This is page numbers 4497 - 4544 of the Hansard for the 19th Assembly, 2nd Session. The original version can be accessed on the Legislative Assembly's website or by contacting the Legislative Assembly Library. The word of the day was know.

Topics

Tabled Document 678-19(2): Child and Family Services Quality Improvement Plan and the Strategic Approach to System Reform 2019-2021, April 2022 Tabled Document 679-19(2): Northwest Territories Health and Social Services System Human Resources Plan 2021-2024
Tabling Of Documents

June 3rd, 2022

Page 4525

Julie Green Yellowknife Centre

Thank you, Mr. Speaker. Mr. Speaker, I wish to table the following two documents, Child and Family Services Quality Improvement Plan and the Strategic Approach to System Reform April 2022; and, Northwest Territories Health and Social Services System Human Resources Plan 2021-2024. Thank you, Mr. Speaker.

Tabled Document 678-19(2): Child and Family Services Quality Improvement Plan and the Strategic Approach to System Reform 2019-2021, April 2022 Tabled Document 679-19(2): Northwest Territories Health and Social Services System Human Resources Plan 2021-2024
Tabling Of Documents

Page 4525

The Speaker Frederick Blake Jr.

Thank you, Minister. Tabling of documents.

Tabled Document 680-19(2): Summary of Members' Absences for the Period February 21 to May 25, 2022
Tabling Of Documents

Page 4525

The Speaker Frederick Blake Jr.

Colleagues, pursuant to Section 5 of the indemnities, allowances and expense regulations of the Legislative Assembly and Executive Council Act, I wish to table the summary of Members' absences for the period February 21st to May 25th, 2022.

Tabling of documents. Notices of motion. Motions. Member for Kam Lake.

Motion 58-19(2): A Strategy to Match Canada's Population Growth, Carried
Motions

Page 4525

Caitlin Cleveland Kam Lake

Thank you, Mr. Speaker. A Strategy to Match Canada's Population Growth.

WHEREAS Statistics Canada's projects lower population growth from 2018 to 2043 for the Northwest Territories, at 9 per cent, than for Canada, at 25 per cent;

AND WHEREAS the Northwest Territories Bureau of Statistics projects that by 2035, the population will decline in 18 of 33 communities, including Inuvik (-407 residents), Fort Simpson (-233 residents), Fort Smith (-80 residents), Fort Resolution (-68 residents), Whati (-68 residents), Fort Providence (-64 residents), and Tuktoyaktuk (-42 residents);

AND WHEREAS over 6,300 dwellings, or 43 percent, in the Northwest Territories have an affordability, adequacy, or suitability issue, and upwards of 900 households are on the public housing waitlist, despite a stagnating population;

AND WHEREAS growth in Territorial Formula Financing, which provides an average of 70 per cent of the Government of the Northwest Territories' revenues, relies heavily on Northwest Territories population growth relative to Canada;

AND WHEREAS population growth of the Northwest Territories is one of the most effective ways to increase federal transfer payments and government revenues;

AND WHEREAS the Government of the Northwest Territories' Mandate for the 19th Assembly directs Cabinet to increase the number of resident healthcare professionals by at least 20 per cent;

AND WHEREAS the Northwest Territories' faces acute labour shortages in the next decade, including 13,700 total job openings, 270 for nurses, and 140 for other professional occupations in health;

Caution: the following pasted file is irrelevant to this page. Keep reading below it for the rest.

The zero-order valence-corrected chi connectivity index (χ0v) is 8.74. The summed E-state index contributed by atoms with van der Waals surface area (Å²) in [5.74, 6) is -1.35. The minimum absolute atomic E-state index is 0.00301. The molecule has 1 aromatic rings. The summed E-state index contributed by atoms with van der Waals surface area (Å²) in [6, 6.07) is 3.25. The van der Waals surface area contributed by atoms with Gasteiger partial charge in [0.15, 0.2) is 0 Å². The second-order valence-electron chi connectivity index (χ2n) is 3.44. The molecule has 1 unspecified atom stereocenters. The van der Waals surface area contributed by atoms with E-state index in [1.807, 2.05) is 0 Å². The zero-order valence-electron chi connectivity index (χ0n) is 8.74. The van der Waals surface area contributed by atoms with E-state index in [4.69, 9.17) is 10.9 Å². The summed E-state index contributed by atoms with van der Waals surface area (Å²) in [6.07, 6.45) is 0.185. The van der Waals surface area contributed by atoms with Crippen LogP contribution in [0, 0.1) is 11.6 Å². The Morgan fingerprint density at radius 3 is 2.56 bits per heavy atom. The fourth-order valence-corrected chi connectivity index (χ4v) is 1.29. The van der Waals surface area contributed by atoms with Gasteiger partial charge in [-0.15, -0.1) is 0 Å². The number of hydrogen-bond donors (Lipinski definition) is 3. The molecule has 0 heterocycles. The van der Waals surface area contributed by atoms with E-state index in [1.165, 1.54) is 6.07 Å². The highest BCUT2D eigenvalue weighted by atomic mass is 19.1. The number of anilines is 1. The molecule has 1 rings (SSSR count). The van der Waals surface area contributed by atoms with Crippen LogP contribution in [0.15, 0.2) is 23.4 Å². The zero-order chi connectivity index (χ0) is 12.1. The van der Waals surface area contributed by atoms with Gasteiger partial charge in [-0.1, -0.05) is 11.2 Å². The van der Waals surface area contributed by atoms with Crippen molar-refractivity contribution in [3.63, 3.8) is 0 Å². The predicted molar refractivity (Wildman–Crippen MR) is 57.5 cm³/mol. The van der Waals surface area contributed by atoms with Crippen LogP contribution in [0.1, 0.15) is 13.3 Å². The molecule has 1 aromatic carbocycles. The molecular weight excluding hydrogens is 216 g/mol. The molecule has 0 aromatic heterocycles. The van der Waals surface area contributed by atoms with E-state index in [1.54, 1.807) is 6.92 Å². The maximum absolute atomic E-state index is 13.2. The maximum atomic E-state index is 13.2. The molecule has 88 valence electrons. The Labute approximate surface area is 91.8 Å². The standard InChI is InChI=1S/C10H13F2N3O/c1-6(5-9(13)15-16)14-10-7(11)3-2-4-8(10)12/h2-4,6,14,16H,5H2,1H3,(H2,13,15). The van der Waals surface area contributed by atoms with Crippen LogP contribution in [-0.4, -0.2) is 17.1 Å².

AND WHEREAS other Canadian jurisdictions are offering increasingly competitive publicly-funded benefits for healthcare workers, such as recruitment benefits and fertility treatments;

AND WHEREAS the Northwest Territories does not fulfill its annual immigration quota allotted by the Government of Canada through the nominee program;

AND WHEREAS the Northwest Territories offers one of, if not the most, competitive post-secondary student financial assistance in the country;

AND WHEREAS the rising cost of living, which is reaching 30-year high, can be reduced by increasing our territorial population;

AND WHEREAS the Government of the Northwest Territories lacks a unified framework to sustain and grow the territory's population;

NOW THEREFORE I MOVE, seconded by the honourable Member for Yellowknife North, that this Legislative Assembly calls upon the Government of the Northwest Territories to create a comprehensive strategy to match Canada's population growth;

AND FURTHER, that this strategy aimed to sustain the population of each community and grow the territory's overall population by 25 percent by 2043;

AND FURTHERMORE, that this strategy is linked with a goal to add at least 3,700 new homes, or 25 percent, by 2043 and an update to each community's housing plan to make this priority;

AND FURTHERMORE, that this strategy bring together existing policies, programs, and campaigns aimed at keeping residents in the North and attracting new residents;

AND FURTHERMORE, that this strategy include:

  • an analysis of what brings people to the North;
  • an analysis of what keeps residents in the North;
  • a plan to address the increasing cost of living to keep residents in the North;
  • an immigration strategy;
  • a communication strategy to attract people to the North; and
  • a review of business programs to help residents establish and grow their business in the North;

AND FURTHERMORE, that the Government of the Northwest Territories provide a comprehensive response to this motion within 120 days.

Thank you, Mr. Speaker.

Motion 58-19(2): A Strategy to Match Canada's Population Growth, Carried
Motions

Page 4526

The Speaker Frederick Blake Jr.

Thank you, Member for Kam Lake. The motion is in order. To the motion. Member for Kam Lake.

Motion 58-19(2): A Strategy to Match Canada's Population Growth, Carried
Motions

Page 4526

Caitlin Cleveland Kam Lake

Thank you, Mr. Speaker. Mr. Speaker, I rise to give points related to my motion for a strategy to retain, sustain, and grow the NWT's population.

I came to the 19th Assembly with the intent of empowering our North in three key areas: People, land, and prosperity. And it's been important to me to identify what links each of these three elements, how they work together to help us respond to the opportunities pulling us into our future.